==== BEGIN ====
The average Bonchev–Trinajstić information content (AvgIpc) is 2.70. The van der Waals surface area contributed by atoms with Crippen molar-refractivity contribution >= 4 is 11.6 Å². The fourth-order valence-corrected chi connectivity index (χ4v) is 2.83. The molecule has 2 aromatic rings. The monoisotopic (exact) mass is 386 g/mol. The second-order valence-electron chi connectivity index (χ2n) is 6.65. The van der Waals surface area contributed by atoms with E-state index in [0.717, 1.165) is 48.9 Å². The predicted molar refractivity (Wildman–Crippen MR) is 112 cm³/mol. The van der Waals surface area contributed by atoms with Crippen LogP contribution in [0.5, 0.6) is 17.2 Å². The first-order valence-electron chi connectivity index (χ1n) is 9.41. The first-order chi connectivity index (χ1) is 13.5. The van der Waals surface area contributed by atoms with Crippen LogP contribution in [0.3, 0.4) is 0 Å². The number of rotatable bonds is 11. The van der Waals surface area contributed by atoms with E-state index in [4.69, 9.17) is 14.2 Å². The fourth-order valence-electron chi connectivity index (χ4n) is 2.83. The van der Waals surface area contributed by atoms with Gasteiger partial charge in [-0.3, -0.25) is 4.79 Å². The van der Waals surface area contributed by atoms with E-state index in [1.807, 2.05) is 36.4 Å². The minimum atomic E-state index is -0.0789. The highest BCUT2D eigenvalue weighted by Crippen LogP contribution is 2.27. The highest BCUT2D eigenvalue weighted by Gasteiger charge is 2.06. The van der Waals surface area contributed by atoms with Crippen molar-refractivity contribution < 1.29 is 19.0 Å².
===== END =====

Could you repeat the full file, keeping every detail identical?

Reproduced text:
The average Bonchev–Trinajstić information content (AvgIpc) is 2.70. The van der Waals surface area contributed by atoms with Crippen molar-refractivity contribution >= 4 is 11.6 Å². The fourth-order valence-corrected chi connectivity index (χ4v) is 2.83. The molecule has 2 aromatic rings. The monoisotopic (exact) mass is 386 g/mol. The second-order valence-electron chi connectivity index (χ2n) is 6.65. The van der Waals surface area contributed by atoms with E-state index in [0.717, 1.165) is 48.9 Å². The predicted molar refractivity (Wildman–Crippen MR) is 112 cm³/mol. The van der Waals surface area contributed by atoms with Crippen LogP contribution in [0.5, 0.6) is 17.2 Å². The first-order valence-electron chi connectivity index (χ1n) is 9.41. The first-order chi connectivity index (χ1) is 13.5. The van der Waals surface area contributed by atoms with Crippen LogP contribution in [0.3, 0.4) is 0 Å². The number of rotatable bonds is 11. The van der Waals surface area contributed by atoms with E-state index in [4.69, 9.17) is 14.2 Å². The fourth-order valence-electron chi connectivity index (χ4n) is 2.83. The van der Waals surface area contributed by atoms with Gasteiger partial charge in [-0.3, -0.25) is 4.79 Å². The van der Waals surface area contributed by atoms with E-state index in [1.807, 2.05) is 36.4 Å². The minimum atomic E-state index is -0.0789. The highest BCUT2D eigenvalue weighted by Crippen LogP contribution is 2.27. The highest BCUT2D eigenvalue weighted by Gasteiger charge is 2.06. The van der Waals surface area contributed by atoms with Crippen molar-refractivity contribution < 1.29 is 19.0 Å².